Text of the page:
Waliullah died in 1762, long before the British became apparent in their designs. And therefore his letters contain no mention of cornering the East India Company. But later in 1857, Shah Abd al-Aziz (the late son of Wali Allah), Shah Muhammad Ishaq (brother of Sayyid Ahmed) and the Rohillas were active in the fight against the British. Sadly the miracle man Shah Waliullah was no longer there to assist them.
|↑1||J.D.B. Gribble, History of the Deccan (New Delhi: Rupa & Co. 2009) 21.|
|↑2||J.D.B. Gribble, History of the Deccan (New Delhi: Rupa & Co. 2009) 22.|
|↑3||J.D.B. Gribble, History of the Deccan (New Delhi: Rupa & Co. 2009) 23.|
|↑4||J.D.B. Gribble, History of the Deccan (New Delhi: Rupa & Co. 2009) 26.|
|↑5||J.D.B. Gribble, History of the Deccan (New Delhi: Rupa & Co. 2009) 28.|
|↑6||J.D.B. Gribble, History of the Deccan (New Delhi: Rupa & Co. 2009) 29.|
|↑7||J.D.B. Gribble, History of the Deccan (New Delhi: Rupa & Co. 2009) 29.|
|↑8||J.D.B. Gribble, History of the Deccan (New Delhi: Rupa & Co. 2009) 29.|
|↑9||J.D.B. Gribble, History of the Deccan (New Delhi: Rupa & Co. 2009) 29.|
|↑10||J.D.B. Gribble, History of the Deccan (New Delhi: Rupa & Co. 2009) 32.|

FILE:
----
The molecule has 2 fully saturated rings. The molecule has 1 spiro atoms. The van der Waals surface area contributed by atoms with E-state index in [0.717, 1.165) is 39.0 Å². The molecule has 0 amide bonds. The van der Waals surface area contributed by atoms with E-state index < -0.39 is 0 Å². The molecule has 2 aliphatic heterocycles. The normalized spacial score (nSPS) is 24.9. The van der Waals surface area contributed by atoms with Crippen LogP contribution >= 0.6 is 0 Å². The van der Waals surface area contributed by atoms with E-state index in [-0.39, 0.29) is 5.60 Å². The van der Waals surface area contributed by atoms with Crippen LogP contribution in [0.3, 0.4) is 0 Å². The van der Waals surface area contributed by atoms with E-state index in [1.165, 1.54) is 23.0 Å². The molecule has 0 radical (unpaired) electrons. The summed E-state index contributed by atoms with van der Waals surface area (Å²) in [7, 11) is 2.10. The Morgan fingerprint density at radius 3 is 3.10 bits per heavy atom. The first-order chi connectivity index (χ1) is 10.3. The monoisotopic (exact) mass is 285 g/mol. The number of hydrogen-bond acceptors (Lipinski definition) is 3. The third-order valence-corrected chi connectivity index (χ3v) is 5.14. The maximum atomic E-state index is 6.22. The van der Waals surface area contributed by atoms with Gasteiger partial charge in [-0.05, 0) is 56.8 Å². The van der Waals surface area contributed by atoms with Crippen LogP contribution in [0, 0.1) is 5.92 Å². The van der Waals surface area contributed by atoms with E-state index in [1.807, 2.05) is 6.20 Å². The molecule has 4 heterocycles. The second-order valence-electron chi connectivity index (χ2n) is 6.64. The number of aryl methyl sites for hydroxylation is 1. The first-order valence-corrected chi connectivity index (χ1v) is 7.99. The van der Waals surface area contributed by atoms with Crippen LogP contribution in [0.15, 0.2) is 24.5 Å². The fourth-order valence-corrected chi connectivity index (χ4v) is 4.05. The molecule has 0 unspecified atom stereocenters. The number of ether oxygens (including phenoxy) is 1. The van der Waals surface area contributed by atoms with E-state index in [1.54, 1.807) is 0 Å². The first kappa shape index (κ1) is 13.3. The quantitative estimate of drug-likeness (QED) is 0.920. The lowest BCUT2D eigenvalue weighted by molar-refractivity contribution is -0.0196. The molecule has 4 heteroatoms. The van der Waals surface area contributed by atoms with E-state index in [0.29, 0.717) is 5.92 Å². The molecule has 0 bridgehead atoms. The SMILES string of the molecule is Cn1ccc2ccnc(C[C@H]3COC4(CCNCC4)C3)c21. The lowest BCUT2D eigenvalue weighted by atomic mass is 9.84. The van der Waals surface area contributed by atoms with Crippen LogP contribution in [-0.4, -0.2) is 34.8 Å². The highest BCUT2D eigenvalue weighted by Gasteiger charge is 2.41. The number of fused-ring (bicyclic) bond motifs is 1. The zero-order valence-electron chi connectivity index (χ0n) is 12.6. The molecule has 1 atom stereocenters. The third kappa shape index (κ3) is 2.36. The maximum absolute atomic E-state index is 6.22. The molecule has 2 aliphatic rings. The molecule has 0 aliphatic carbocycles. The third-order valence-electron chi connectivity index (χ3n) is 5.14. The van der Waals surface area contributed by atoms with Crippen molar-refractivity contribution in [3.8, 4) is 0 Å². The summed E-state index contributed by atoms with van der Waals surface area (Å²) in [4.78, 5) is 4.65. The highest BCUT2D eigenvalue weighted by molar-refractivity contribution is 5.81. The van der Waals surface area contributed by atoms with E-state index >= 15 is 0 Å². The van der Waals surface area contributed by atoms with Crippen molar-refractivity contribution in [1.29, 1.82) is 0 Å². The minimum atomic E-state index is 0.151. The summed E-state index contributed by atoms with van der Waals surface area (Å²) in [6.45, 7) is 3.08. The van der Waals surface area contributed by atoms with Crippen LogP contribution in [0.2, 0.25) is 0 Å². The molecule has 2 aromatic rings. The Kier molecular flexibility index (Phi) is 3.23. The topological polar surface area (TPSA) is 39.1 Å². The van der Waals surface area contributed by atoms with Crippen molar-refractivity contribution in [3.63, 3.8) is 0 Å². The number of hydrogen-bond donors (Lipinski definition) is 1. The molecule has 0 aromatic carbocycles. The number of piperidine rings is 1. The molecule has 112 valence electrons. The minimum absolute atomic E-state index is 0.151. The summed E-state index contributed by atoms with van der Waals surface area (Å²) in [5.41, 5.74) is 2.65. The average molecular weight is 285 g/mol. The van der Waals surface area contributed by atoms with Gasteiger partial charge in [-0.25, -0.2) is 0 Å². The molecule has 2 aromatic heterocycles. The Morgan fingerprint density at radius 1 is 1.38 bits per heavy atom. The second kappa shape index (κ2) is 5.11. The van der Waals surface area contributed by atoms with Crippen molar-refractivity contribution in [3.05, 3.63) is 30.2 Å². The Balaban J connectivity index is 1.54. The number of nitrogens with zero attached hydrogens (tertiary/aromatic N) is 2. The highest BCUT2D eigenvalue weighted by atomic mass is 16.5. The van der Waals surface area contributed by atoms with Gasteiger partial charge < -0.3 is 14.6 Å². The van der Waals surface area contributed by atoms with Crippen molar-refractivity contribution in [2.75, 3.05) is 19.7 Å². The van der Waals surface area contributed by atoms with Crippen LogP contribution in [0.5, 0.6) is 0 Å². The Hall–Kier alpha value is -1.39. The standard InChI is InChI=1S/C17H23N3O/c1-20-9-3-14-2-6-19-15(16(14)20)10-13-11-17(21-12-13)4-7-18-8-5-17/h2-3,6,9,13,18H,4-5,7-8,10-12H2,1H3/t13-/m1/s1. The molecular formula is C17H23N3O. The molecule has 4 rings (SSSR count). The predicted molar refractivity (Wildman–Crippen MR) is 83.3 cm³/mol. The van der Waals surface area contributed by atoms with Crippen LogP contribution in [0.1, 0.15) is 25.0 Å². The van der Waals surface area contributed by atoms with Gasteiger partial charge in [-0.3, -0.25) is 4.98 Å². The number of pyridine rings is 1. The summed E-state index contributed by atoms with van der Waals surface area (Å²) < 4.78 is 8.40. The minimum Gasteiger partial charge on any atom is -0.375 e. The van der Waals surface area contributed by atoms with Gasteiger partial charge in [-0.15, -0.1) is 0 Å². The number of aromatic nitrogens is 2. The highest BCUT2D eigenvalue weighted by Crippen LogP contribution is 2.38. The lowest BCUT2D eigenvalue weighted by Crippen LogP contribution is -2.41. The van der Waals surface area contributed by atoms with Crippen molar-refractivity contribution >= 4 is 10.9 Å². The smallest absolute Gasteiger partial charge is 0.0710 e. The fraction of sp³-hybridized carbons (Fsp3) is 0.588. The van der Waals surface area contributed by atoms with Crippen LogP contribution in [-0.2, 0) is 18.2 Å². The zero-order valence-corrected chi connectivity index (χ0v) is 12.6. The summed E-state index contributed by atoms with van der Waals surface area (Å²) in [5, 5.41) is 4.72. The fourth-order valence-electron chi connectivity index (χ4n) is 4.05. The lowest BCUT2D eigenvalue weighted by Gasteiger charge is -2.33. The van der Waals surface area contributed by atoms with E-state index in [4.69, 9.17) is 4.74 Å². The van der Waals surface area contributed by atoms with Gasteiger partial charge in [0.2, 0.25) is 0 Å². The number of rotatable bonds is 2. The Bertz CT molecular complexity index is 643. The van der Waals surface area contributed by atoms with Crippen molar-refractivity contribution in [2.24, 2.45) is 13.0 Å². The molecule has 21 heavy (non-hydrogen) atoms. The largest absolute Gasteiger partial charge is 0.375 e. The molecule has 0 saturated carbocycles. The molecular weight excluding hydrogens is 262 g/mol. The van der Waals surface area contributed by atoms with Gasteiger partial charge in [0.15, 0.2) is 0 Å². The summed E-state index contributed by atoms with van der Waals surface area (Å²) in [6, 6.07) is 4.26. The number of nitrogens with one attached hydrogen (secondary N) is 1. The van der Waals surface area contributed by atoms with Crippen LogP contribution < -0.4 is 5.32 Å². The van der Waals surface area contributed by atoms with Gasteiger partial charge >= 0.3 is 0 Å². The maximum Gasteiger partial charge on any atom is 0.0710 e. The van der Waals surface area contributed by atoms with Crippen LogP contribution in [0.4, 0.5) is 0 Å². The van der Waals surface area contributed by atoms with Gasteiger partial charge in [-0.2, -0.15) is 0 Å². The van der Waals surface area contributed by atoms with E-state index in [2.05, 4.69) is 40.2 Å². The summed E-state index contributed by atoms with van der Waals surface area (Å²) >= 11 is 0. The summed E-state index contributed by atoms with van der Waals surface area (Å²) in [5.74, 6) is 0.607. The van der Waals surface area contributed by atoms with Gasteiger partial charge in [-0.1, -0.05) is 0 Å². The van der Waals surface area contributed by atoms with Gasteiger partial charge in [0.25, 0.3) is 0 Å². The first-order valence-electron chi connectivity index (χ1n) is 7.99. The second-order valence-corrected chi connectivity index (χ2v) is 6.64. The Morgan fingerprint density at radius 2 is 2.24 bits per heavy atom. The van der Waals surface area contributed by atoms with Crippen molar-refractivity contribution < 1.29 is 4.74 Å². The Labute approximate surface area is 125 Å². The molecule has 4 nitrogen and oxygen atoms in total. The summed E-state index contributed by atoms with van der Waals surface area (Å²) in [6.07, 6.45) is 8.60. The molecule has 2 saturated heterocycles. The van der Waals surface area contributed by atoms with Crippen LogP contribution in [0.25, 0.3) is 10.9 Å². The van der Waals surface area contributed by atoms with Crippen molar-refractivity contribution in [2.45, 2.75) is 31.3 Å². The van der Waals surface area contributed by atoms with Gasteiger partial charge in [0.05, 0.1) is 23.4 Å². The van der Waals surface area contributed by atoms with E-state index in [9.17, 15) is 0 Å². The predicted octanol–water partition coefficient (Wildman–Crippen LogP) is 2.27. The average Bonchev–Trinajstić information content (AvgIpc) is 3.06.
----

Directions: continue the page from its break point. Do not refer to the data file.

|↑11||J.D.B. Gribble, History of the Deccan (New Delhi: Rupa & Co. 2009) 32.|
|↑12||J.D.B. Gribble, History of the Deccan (New Delhi: Rupa & Co. 2009) 32.|
|↑13||J.D.B. Gribble, History of the Deccan (New Delhi: Rupa & Co. 2009) 66.|
|↑14||Mehmood A. Ghazi, “Political Letters of Shah Wali Allah – A Critical Review,” Journal of the Pakistan Historical Society 30 (1982) 90-91.|
|↑15||Mehmood A. Ghazi, “Political Letters of Shah Wali Allah – A Critical Review,” Journal of the Pakistan Historical Society 30 (1982) 107.|
|↑16||Mehmood A. Ghazi, “Political Letters of Shah Wali Allah – A Critical Review,” Journal of the Pakistan Historical Society 30 (1982) 101.|
|↑17||Mehmood A. Ghazi, “Political Letters of Shah Wali Allah – A Critical Review,” Journal of the Pakistan Historical Society 30 (1982) 98.|
|↑18||Mehmood A. Ghazi, “Political Letters of Shah Wali Allah – A Critical Review,” Journal of the Pakistan Historical Society 30 (1982) 106.|
|↑19||Mehmood A. Ghazi, “Political Letters of Shah Wali Allah – A Critical Review,” Journal of the Pakistan Historical Society 30 (1982) 102.|
|↑20||Mehmood A. Ghazi, “Political Letters of Shah Wali Allah – A Critical Review,” Journal of the Pakistan Historical Society 30 (1982) 102.|